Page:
- The Washington Times - Friday, October 13, 2006

The bitter dispute that erupted last month between Russia and Georgia is a “perfect storm” of mutual suspicion and hostility in which both sides have their reasons for escalating the tension, regional security analysts say.

Russia-Georgia relations, never good in the best of times, have plummeted after Moscow’s harsh reaction to the Sept. 27 arrest and expulsion of four Russian soldiers in Tbilisi on espionage charges.

Russia cut mail and transportation links to Georgia and deported scores of Georgians for purported immigration-law violations. There also have been reports of intimidation of Georgian nationals and businesses in Moscow.

The European Union and the U.N. Security Council have appealed for calm, but both Georgian President Mikhail Saakashvili and Russian President Vladimir Putin could benefit from the clash, said Charles King, an Eastern European specialist who teaches at Georgetown University.

“The crisis is a perfect storm that serves the interests of both Russia and Georgia to continually up the ante,” Mr. King said. “They may not want war, but they could take all the steps up to war.”

Bruce Jackson, president of the Washington-based Project on Transitional Democracies, said both leaders are playing for stakes that are larger than the fate of a few spies.

“Both Putin and Saakashvili think they can derive benefits from escalation,” said Mr. Jackson, who said this week that it was “more likely than not” that there will be further deportations and violence before the crisis eased.

Mr. King said the pro-Western Mr. Saakashvili was banking on a Russian “overreaction” to boost his popularity at home and to attract U.S. and European support for Georgia’s long-term hopes to break away from Moscow’s influence and join such Western institutions as NATO and the European Union.

Tbilisi has also tried to raise international opposition to Russia’s backing of separatist movements in Georgia’s South Ossetia and Abkhazia enclaves, which have resisted central control since Georgia gained independence from the collapsing Soviet Union in April 1991. Mr. Saakashvili’s strong stand on the so-called “frozen conflicts” has helped reverse a decline in his political popularity in the three years since he led Georgia’s democratic Rose Revolution.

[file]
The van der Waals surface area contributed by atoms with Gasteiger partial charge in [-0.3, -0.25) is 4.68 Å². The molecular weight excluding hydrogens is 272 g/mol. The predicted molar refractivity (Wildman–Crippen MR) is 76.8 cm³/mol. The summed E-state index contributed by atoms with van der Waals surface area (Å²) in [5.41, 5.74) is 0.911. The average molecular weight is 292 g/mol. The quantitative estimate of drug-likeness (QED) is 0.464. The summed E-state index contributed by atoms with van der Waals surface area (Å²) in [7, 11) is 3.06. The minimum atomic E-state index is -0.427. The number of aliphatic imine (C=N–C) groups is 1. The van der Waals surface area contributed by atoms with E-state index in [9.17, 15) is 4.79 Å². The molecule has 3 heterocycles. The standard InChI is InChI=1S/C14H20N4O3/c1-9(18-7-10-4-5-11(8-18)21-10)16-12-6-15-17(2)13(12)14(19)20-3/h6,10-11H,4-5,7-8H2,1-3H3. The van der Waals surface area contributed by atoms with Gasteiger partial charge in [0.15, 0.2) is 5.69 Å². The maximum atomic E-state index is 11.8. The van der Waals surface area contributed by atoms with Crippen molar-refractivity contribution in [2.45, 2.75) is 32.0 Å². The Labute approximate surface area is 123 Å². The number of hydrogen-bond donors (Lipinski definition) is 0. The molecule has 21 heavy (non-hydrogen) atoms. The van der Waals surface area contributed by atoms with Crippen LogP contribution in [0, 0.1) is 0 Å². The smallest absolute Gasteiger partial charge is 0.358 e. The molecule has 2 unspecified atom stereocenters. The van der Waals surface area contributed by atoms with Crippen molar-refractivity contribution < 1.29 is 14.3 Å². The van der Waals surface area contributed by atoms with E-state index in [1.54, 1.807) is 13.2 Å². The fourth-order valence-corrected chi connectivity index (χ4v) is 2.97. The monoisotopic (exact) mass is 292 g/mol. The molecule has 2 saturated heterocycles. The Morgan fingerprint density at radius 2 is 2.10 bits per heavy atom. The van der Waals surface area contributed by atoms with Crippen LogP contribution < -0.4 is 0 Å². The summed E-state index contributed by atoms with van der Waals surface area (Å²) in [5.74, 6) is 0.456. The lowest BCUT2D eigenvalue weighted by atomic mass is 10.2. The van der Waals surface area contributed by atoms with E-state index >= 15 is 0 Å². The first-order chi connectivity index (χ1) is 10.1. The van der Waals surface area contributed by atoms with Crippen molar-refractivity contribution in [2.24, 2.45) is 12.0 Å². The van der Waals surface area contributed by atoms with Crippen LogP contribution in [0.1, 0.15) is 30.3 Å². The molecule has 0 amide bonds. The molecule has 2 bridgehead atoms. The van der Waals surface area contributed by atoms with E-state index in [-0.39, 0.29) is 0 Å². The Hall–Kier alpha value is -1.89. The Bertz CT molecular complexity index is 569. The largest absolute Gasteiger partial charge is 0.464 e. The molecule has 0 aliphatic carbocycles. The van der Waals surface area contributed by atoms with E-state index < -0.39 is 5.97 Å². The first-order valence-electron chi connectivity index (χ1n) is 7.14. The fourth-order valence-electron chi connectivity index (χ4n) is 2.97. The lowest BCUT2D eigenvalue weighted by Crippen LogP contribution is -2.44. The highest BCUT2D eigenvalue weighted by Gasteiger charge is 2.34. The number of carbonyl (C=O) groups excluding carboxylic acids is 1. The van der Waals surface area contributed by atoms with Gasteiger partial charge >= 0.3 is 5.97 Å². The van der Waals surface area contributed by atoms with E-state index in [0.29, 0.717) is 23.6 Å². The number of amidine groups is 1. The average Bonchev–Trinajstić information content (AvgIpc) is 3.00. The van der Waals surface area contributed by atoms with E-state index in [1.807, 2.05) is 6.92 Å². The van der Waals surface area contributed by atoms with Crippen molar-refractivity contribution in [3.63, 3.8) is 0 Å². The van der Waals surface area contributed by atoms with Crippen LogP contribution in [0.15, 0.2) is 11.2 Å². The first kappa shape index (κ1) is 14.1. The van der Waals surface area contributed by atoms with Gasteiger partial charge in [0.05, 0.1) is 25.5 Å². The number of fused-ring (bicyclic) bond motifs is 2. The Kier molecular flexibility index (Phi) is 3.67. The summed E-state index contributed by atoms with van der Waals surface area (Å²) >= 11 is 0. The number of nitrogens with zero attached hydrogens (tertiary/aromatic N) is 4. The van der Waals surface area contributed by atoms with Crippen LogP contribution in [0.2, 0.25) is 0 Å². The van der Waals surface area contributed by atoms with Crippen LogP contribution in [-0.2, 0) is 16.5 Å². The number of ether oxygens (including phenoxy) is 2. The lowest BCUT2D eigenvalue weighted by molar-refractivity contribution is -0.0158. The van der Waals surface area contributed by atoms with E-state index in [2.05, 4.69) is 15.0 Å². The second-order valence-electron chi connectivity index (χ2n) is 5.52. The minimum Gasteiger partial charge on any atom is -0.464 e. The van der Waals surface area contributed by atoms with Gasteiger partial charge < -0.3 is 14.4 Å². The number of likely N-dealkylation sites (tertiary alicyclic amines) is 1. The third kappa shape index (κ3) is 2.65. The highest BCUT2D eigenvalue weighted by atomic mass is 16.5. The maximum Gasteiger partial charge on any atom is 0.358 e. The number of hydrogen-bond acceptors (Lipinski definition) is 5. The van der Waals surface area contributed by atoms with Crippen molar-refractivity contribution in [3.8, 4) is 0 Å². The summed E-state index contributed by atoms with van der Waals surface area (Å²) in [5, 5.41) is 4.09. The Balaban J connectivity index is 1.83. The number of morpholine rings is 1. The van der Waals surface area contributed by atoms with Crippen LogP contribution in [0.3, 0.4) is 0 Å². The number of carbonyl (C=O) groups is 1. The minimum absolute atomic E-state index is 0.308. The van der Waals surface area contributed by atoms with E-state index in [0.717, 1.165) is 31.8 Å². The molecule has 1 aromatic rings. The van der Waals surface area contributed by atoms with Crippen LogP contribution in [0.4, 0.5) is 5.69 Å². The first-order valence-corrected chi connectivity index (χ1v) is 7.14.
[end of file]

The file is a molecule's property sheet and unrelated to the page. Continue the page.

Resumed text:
In an opinion piece in the Wall Street Journal on Thursday, Mr. Saakashvili slammed what he called Russia’s “unprovoked onslaught” and accused Russian leaders of trying to “smite the success story to the south.”

Mr. Saakashvili’s real audience, Mr. King said, is Washington.

“A fight with Russia keeps Georgia on the U.S. agenda,” he said. “Brinksmanship can be played with one’s friends as well as one’s enemies.”

The Georgian leader said his country “will do all that is necessary to ease the current tensions,” but on the same day, his government announced that it was postponing indefinitely talks on a deal that would allow Russia to enter the World Trade Organization.

Mr. King said Russia and Mr. Putin are equally keen to slap down Georgia, in part to punish Tbilisi for its desire to ally with the European Union and United States and in part to show Ukraine and other former Soviet states on its border the costs of pulling away from Moscow in favor of the West.

With Mr. Putin set to step down as president in 2008, his potential successors are also competing to see who can take the harder line in defense of Russian national interests in the Georgian standoff.

But Russia’s hard line is expected to come under fire when EU leaders meet with Mr. Putin next week at a summit in Finland. A draft summit statement being considered by EU foreign ministers expresses “grave concern” over Russia’s recent actions against Georgia, according to press reports.


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